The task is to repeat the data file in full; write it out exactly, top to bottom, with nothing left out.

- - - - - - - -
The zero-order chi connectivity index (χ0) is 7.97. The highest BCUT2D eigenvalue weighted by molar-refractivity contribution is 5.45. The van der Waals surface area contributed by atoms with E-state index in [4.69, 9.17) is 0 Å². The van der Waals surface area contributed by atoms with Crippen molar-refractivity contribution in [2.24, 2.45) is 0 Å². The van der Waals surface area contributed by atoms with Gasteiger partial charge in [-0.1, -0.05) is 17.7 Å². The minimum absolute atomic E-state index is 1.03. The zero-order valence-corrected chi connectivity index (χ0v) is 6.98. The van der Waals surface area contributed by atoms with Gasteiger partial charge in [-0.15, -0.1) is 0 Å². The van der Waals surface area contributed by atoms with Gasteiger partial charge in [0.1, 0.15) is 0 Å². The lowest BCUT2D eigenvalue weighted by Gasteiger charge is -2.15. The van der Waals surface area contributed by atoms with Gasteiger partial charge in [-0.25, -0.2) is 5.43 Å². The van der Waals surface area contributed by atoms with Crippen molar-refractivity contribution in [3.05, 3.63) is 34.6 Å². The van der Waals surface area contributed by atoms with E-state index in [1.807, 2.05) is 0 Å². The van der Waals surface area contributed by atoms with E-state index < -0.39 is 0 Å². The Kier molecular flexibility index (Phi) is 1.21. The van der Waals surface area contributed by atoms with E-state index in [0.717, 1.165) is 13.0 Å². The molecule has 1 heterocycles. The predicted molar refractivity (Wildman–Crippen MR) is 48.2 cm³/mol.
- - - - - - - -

The zero-order chi connectivity index (χ0) is 7.97. The highest BCUT2D eigenvalue weighted by molar-refractivity contribution is 5.45. The van der Waals surface area contributed by atoms with E-state index in [4.69, 9.17) is 0 Å². The van der Waals surface area contributed by atoms with Crippen molar-refractivity contribution in [2.24, 2.45) is 0 Å². The van der Waals surface area contributed by atoms with Gasteiger partial charge in [-0.1, -0.05) is 17.7 Å². The minimum absolute atomic E-state index is 1.03. The zero-order valence-corrected chi connectivity index (χ0v) is 6.98. The van der Waals surface area contributed by atoms with Gasteiger partial charge in [-0.15, -0.1) is 0 Å². The van der Waals surface area contributed by atoms with Gasteiger partial charge in [0.1, 0.15) is 0 Å². The lowest BCUT2D eigenvalue weighted by Gasteiger charge is -2.15. The van der Waals surface area contributed by atoms with Gasteiger partial charge in [-0.25, -0.2) is 5.43 Å². The van der Waals surface area contributed by atoms with Crippen molar-refractivity contribution in [3.05, 3.63) is 34.6 Å². The van der Waals surface area contributed by atoms with E-state index in [1.807, 2.05) is 0 Å². The van der Waals surface area contributed by atoms with E-state index < -0.39 is 0 Å². The Kier molecular flexibility index (Phi) is 1.21. The van der Waals surface area contributed by atoms with E-state index in [0.717, 1.165) is 13.0 Å². The molecule has 1 heterocycles. The predicted molar refractivity (Wildman–Crippen MR) is 48.2 cm³/mol.